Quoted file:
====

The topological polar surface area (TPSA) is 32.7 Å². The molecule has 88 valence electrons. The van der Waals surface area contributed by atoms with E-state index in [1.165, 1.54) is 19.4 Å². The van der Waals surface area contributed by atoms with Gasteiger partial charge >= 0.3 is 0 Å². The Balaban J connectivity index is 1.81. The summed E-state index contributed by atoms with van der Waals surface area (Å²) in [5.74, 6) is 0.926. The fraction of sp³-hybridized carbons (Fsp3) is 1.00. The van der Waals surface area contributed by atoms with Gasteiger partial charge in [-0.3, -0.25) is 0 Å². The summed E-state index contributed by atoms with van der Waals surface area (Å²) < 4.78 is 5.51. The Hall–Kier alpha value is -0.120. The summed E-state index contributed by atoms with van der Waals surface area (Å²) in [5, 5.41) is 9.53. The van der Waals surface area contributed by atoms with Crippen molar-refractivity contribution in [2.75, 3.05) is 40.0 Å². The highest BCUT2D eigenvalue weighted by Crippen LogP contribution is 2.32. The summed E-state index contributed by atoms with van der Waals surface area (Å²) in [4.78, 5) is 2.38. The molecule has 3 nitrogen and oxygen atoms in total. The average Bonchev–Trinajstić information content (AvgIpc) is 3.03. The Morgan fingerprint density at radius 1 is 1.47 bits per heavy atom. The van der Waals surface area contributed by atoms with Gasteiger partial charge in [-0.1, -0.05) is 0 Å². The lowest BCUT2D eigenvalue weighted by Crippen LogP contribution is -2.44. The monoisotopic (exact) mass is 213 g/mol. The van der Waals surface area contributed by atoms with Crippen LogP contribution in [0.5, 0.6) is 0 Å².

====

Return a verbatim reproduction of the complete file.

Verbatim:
The topological polar surface area (TPSA) is 32.7 Å². The molecule has 88 valence electrons. The van der Waals surface area contributed by atoms with E-state index in [1.165, 1.54) is 19.4 Å². The van der Waals surface area contributed by atoms with Gasteiger partial charge >= 0.3 is 0 Å². The Balaban J connectivity index is 1.81. The summed E-state index contributed by atoms with van der Waals surface area (Å²) in [5.74, 6) is 0.926. The fraction of sp³-hybridized carbons (Fsp3) is 1.00. The van der Waals surface area contributed by atoms with Gasteiger partial charge in [-0.3, -0.25) is 0 Å². The summed E-state index contributed by atoms with van der Waals surface area (Å²) < 4.78 is 5.51. The Hall–Kier alpha value is -0.120. The summed E-state index contributed by atoms with van der Waals surface area (Å²) in [5, 5.41) is 9.53. The van der Waals surface area contributed by atoms with Crippen molar-refractivity contribution in [2.75, 3.05) is 40.0 Å². The highest BCUT2D eigenvalue weighted by Crippen LogP contribution is 2.32. The summed E-state index contributed by atoms with van der Waals surface area (Å²) in [4.78, 5) is 2.38. The molecule has 3 nitrogen and oxygen atoms in total. The average Bonchev–Trinajstić information content (AvgIpc) is 3.03. The Morgan fingerprint density at radius 1 is 1.47 bits per heavy atom. The van der Waals surface area contributed by atoms with Gasteiger partial charge in [-0.1, -0.05) is 0 Å². The lowest BCUT2D eigenvalue weighted by Crippen LogP contribution is -2.44. The monoisotopic (exact) mass is 213 g/mol. The van der Waals surface area contributed by atoms with Crippen LogP contribution in [0.5, 0.6) is 0 Å².